For the outreach part of the project we count on some specialists in scientific outreach from the Fundación Descubre. Not only they are used to promote outreach activities, but they have also contributed to several different citizen science projects and they will be of great help to gather interest in the project from many different groups: high school students and teachers, city halls in the towns where the occultation will be visible and the general public.
However, the biggest effort concerning the citizen science project will be on the SAG members. We are a small group (around 20 people) but we will be in charge of coordinating and preparing all the activities that are going to be carried out: from conferences to preparing tutorials on how to do the observations, a photography contest related to the event and so on.
–How difficult is it to coordinate the people involved, being so different types of figures (astronomers, amateurs, citizens)?
It is not easy but, fortunately, we already have some experience organising these kind of events, even if at a lower scale, and the relation among the different actors at this moment is quite good. One of the best things of this kind of projects is that professional astronomers, amateurs and outreach professionals know what can be done by each group. I’m pretty sure that in the following weeks the amount of emails, video conferences, telephone calls and Telegram messages will increase a lot, but I hope we will be able to manage it properly (now I’m crossing fingers).
–What do you expect from the project? And when (in time)?
Since the event takes place on 12 December 2023, these next weeks are going to be very intense. At this stage the main goal is to attract a lot of people to record the event in order to have as many light curves as possible. After the event, the IAA team will perform all the scientific analysis of the results and hopefully determine important information about Betelgeuse and Leona.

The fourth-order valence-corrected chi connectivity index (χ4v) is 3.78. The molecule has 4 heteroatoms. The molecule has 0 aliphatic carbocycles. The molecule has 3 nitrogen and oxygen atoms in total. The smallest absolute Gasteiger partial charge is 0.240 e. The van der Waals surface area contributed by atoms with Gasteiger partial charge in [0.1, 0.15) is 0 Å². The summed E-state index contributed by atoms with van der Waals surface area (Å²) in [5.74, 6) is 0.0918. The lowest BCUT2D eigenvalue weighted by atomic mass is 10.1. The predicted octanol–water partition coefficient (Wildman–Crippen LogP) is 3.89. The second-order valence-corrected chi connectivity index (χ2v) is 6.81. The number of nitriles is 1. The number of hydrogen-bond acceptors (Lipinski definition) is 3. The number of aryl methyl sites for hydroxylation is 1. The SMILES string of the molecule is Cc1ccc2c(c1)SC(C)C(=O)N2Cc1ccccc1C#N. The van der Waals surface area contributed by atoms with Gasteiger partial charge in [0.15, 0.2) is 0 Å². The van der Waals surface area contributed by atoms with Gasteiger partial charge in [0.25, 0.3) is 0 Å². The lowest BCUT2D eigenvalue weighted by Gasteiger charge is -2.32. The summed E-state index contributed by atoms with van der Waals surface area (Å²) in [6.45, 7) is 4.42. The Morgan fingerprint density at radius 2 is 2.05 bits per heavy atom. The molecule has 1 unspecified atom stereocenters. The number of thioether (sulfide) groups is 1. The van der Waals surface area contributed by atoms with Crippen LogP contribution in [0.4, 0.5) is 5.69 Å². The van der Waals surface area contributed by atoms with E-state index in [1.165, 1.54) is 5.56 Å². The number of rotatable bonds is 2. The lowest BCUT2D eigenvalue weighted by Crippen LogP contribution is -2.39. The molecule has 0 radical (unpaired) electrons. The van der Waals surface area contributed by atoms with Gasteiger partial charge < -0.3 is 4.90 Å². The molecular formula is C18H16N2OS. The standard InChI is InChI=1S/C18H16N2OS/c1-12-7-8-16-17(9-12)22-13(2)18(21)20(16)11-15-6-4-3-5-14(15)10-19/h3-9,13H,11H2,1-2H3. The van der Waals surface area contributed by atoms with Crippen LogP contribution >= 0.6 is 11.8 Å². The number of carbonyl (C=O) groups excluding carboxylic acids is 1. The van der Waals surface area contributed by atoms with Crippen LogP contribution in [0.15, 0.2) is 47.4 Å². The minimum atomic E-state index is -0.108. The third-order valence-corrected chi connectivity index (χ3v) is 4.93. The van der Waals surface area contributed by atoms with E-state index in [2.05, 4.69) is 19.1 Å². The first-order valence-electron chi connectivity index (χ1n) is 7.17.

For the outreach side of the project, we expect to grab the interest of the public, especially high school students, hoping to transmit them the passion for science and present a real example of performing a scientific experiment with a rigorous protocol. We are going to make a special effort to attract as many female students in all the activities of the project as possible to try to narrow the gender gap in STEM. We want the project to continue after the occultation event itself by presenting results to the scientific community in different conferences and doing more activities for the general public. I would like to point out that there is a section on the event website that could be useful for teachers, with an online simulator that allows them to better understand the phenomenon and generate ‘artificial light curves’.
Additionally, we hope that some amateurs astronomers that have not previously had interest in the study of this kind of events will participate in future ProAm occultation campaigns.
–Do you think Europlanet could be a useful link? And if yes, why?
Of course it will. We know that many observers from Europe are thinking about travelling to Spain for the occasion and the diffusion of this project by Europlanet may help us to get in contact with all those observers to try to coordinate and get the best results.
-Is this a term-project? If not, what is the future of the project?
At this moment, the plan is that the project will end once all the analysis of the data is made, all programmed activities are finished and once the results are published. Since this event is quite unique we cannot guarantee that the project will continue (at least in the same conditions). However, we expect that the experience to coordinate so many people with different backgrounds will be useful for other future occultation campaigns.
Fingers crossed Sergio, we cannot wait to see what this collaboration will bring and to find out what secrets of Betelgeuse will be revealed!